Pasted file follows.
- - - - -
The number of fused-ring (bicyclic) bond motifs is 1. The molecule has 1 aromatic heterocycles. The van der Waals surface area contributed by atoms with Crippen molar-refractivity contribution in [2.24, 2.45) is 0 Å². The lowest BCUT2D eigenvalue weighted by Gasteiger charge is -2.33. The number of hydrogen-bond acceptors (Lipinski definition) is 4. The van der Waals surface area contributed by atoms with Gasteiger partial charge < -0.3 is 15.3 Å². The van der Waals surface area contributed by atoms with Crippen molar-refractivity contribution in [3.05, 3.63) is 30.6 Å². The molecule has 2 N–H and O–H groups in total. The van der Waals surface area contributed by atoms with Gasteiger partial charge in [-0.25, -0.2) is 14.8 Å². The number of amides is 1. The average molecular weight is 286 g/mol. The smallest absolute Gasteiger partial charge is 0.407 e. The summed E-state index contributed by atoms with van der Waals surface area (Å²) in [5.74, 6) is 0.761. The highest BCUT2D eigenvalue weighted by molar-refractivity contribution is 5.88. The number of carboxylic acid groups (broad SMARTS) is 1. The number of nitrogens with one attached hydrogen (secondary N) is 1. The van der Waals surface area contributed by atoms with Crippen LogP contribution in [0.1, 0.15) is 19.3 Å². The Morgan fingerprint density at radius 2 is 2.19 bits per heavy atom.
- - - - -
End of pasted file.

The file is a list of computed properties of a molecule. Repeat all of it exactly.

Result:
The number of fused-ring (bicyclic) bond motifs is 1. The molecule has 1 aromatic heterocycles. The van der Waals surface area contributed by atoms with Crippen molar-refractivity contribution in [2.24, 2.45) is 0 Å². The lowest BCUT2D eigenvalue weighted by Gasteiger charge is -2.33. The number of hydrogen-bond acceptors (Lipinski definition) is 4. The van der Waals surface area contributed by atoms with Gasteiger partial charge < -0.3 is 15.3 Å². The van der Waals surface area contributed by atoms with Crippen molar-refractivity contribution in [3.05, 3.63) is 30.6 Å². The molecule has 2 N–H and O–H groups in total. The van der Waals surface area contributed by atoms with Gasteiger partial charge in [-0.25, -0.2) is 14.8 Å². The number of amides is 1. The average molecular weight is 286 g/mol. The smallest absolute Gasteiger partial charge is 0.407 e. The summed E-state index contributed by atoms with van der Waals surface area (Å²) in [5.74, 6) is 0.761. The highest BCUT2D eigenvalue weighted by molar-refractivity contribution is 5.88. The number of carboxylic acid groups (broad SMARTS) is 1. The number of nitrogens with one attached hydrogen (secondary N) is 1. The van der Waals surface area contributed by atoms with Crippen LogP contribution in [0.1, 0.15) is 19.3 Å². The Morgan fingerprint density at radius 2 is 2.19 bits per heavy atom.